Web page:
Russia will aim to storm into the Euro 2012 quarter-finals tonight when they face bottom of the table Greece, after missing the chance to pop the champagne by drawing 1-1 with co-hosts Poland.
But Group A underdogs Greece will not be content to play the role of extras in the Russians’ movie, aiming to bring some cheer to a homeland locked in a political and economic crisis. A draw will suffice to clinch Dutch veteran Dick Advocaat’s Russia a berth in the last-eight, but they aim to display the form that enabled them to demolish the Czech Republic 4-1 in their tournament opener last Friday.
“We need to forget that a draw will also put us into the knockout stage and score,” said goalkeeper Vyacheslav Malafeev, one of seven Zenit St Petersburg players who have started both of Russia’s Euro 2012 matches. “Once, twice... as much as we can. Our fate is still in our own hands.” he said.
The picture is very different for Greece, who know it is do or die.
“We are going after one result,” underlined their Portuguese coach Fernando Santos. “I have total faith in my team. There is a chance and we have to focus and believe that it is possible.”
But the Euro 2004 champions will be painfully aware that they are not masters of their destiny, even if they take three points tonight.
Co-hosts Poland face must-win game
It is win or bust for co-hosts Poland as they take on the Czech Republic tonight as well knowing that any other result would see them exit the European Championship.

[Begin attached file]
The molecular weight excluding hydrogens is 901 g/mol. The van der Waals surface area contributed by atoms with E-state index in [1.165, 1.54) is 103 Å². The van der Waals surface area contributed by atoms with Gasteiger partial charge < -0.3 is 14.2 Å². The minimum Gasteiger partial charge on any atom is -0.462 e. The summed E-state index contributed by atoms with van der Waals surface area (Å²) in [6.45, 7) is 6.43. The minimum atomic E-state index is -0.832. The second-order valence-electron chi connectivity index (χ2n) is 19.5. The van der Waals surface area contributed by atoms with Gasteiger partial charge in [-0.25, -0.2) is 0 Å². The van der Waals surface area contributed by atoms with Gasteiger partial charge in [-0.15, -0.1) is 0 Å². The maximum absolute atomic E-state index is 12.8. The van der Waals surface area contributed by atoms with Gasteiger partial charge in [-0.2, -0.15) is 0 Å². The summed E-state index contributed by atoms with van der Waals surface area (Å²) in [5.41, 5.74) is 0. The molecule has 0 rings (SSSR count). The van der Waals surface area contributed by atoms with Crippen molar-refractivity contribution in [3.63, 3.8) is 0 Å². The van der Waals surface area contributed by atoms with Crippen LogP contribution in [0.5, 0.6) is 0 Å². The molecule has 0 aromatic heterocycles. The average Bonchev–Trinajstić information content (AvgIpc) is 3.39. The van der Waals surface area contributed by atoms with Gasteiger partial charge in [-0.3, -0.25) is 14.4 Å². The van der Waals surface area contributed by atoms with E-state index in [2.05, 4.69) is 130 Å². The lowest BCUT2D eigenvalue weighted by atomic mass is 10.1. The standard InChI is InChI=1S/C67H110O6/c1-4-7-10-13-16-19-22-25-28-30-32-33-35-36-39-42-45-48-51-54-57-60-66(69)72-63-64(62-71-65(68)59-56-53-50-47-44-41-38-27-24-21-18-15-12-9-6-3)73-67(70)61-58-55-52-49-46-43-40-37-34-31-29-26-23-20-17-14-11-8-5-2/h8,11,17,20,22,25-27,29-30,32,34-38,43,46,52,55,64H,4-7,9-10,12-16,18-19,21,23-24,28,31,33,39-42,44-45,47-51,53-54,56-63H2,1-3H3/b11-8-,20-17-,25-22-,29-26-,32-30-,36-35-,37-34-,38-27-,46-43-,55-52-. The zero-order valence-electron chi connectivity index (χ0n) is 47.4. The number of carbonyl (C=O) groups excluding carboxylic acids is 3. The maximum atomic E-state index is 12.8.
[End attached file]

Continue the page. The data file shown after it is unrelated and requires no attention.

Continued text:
Poland may have played well in their opening two Group A matches but they failed to win either and currently sit third with just two points. The Czech Republic have three points and failure to win would mean that the Poles could overtake the Czechs and group leaders Russia, who have four points.
While Poland have injury concerns and need to win, the Czechs are in almost exactly the same boat. They could qualify with a draw but only if Greece do not beat Russia, otherwise they will be out. It means they too need to win to be sure of progressing but they have concerns over two crucial players, captain Tomas Rosicky and goal-keeper Petr Cech.
Arsenal midfielder Rosicky is the bigger doubt after what he believes is a recurrence of a calf injury he suffered in the final Premier League game of the season forced him to miss the second half of their 2-1 win over Greece.
“I’ll surely be 100%,” said Cech, who insisted the Greek blunder was well and truly behind him. “I don’t look back - the main thing is we won the match.”
Since the Czech Republic split from Slovakia to form an independent country, they have lost every time they have played away to Poland. However, the last meeting between the sides was a Czech victory in Prague in a World Cup qualifier three years ago.
Published In The Express Tribune, June 16th, 2012.
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